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The book: To Kill a Mockingbird (winner of the Pulitzer Prize and kind-of-a-big-deal piece of American literature). The place: The small town of Maycomb, Alabama, finalist for Most Boring Town in America. The time: the Great Depression. Few people move in, fewer move out, so it's just the same families doing the same things for generation after generation.
Like the Finch family: scrappy tomboy Scout Finch, her older brother Jem Finch and their father Atticus Finch. Every summer, Scout and Jem are joined by Dill Harris, who shares their obsession with the local haunted house, the Radley Place, and the boogeyman who lives there, Boo Radley.
Fall comes, Dill leaves and Scout starts school. The Radley Place is in between Scout's house and school, so she has to go by it every day, usually at top speed. One day she notices something odd: a couple of pieces of gum stuck in a hole in the tree. She tells Jem about it, and soon they find other treasures hidden in the same place, including finely-carved soap figurines of Scout and Jem themselves. This lasts until the following fall, when they find that Mr. Nathan Radley (Boo's brother) has filled in the knothole with cement.
That winter, disaster strikes: Miss Maudie's house catches on fire and burns to the ground. While a sleepy Scout stands on the street trying not to freeze, someone drapes a blanket over her shoulders without her noticing: turns out that someone was Boo Radley, and it freaks Scout out that he was right there and she didn't even notice.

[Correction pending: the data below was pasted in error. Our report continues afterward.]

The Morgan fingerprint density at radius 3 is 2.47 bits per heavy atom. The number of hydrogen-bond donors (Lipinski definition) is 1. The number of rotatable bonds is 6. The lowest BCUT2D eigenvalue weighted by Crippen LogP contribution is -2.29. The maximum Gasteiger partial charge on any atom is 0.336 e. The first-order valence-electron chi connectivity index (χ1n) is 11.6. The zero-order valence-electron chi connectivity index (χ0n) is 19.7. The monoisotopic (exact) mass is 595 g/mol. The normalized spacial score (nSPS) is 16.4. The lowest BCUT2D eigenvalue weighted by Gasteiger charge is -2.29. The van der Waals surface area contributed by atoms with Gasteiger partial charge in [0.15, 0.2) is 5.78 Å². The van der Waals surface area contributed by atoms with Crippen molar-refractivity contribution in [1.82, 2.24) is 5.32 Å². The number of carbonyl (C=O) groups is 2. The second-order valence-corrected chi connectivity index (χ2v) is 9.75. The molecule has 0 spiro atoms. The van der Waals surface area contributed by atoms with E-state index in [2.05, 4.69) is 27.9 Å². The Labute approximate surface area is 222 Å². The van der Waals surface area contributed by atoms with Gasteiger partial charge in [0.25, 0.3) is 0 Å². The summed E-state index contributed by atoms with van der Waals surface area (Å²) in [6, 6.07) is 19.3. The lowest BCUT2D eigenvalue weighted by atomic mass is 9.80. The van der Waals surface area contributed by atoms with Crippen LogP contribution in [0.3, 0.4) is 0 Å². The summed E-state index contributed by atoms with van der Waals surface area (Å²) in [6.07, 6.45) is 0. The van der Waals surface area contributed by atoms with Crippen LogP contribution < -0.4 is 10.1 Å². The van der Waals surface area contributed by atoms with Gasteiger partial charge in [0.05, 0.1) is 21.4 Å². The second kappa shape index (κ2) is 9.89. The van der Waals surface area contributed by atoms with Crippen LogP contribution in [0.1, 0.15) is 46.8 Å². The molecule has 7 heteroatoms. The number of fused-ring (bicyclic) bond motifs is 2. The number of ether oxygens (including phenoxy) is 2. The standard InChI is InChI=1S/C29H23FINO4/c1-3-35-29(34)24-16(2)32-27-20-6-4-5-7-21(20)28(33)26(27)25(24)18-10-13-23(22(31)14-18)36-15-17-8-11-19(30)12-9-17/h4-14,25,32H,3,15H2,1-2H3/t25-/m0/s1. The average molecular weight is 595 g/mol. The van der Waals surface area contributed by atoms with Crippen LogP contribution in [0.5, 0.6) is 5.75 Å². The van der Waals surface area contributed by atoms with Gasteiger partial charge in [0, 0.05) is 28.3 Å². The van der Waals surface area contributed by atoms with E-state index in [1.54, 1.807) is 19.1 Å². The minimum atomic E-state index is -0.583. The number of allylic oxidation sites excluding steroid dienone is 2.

At school, Scout gets flak from her classmates because her father, a lawyer, has taken on a new client, a black man named Tom Robinson. Over the summer, Jem and Scout learn important lessons about race (black people don't much like white people; their black cook Calpurnia has a whole life and world of her own), and they also learn that Tom Robinson's been accused of raping a white woman. Oh, and meanwhile, Aunt Alexandra has shown up to teach the kids some family pride and, in Scout's case, ladylike behavior. Good luck.
Finally, it's the day of Tom Robinson's trial. The kids sneak over to see, and it's pretty apparent (to us, at least) that the white woman, Mayella Ewell, is lying. Great! Truth and Atticus's lawyering skills win the day, right? Not so much. We’re talking about an all white jury in the racist Jim Crow south, after all.
Unfortunately, Tom is convicted, and some of the white townspeople aren't too happy about Atticus basically accusing the girl and her dad, Bob Ewell, of lying. Then, a few weeks later, Tom is dead, shot while trying to escape prison.
As if things aren't bad enough, Jem and Scout hear rumors that Bob Ewell has been indirectly threatening Atticus . One dark night, they're on their way back home from the school's Halloween pageant when they hear someone following them. Suddenly, they're attacked, though Scout can't see much because of her costume. When things calm down, one man is on the ground and another carries the injured and unconscious Jem back to the Finch house, while Scout follows.
When all the excitement dies down, it turns out that Mr. Ewell (the girl's dad) is dead from being stabbed with his own knife, Jem's arm is broken, and Boo Radley is the one who carried Jem home. For some reason, Atticus assumes that the killer is the 10-year-old boy rather than the silent, hulking giant, and he starts planning Jem's legal defense. Luckily, his friend, town sheriff Heck Tate, talks him out of it. The novel ends with Scout looking at her neighborhood with new eyes from the Radley house , wondering what Boo thinks about all this.
And then she goes home to have her daddy tuck her in and read her to sleep.
(Click the plot infographic to download.)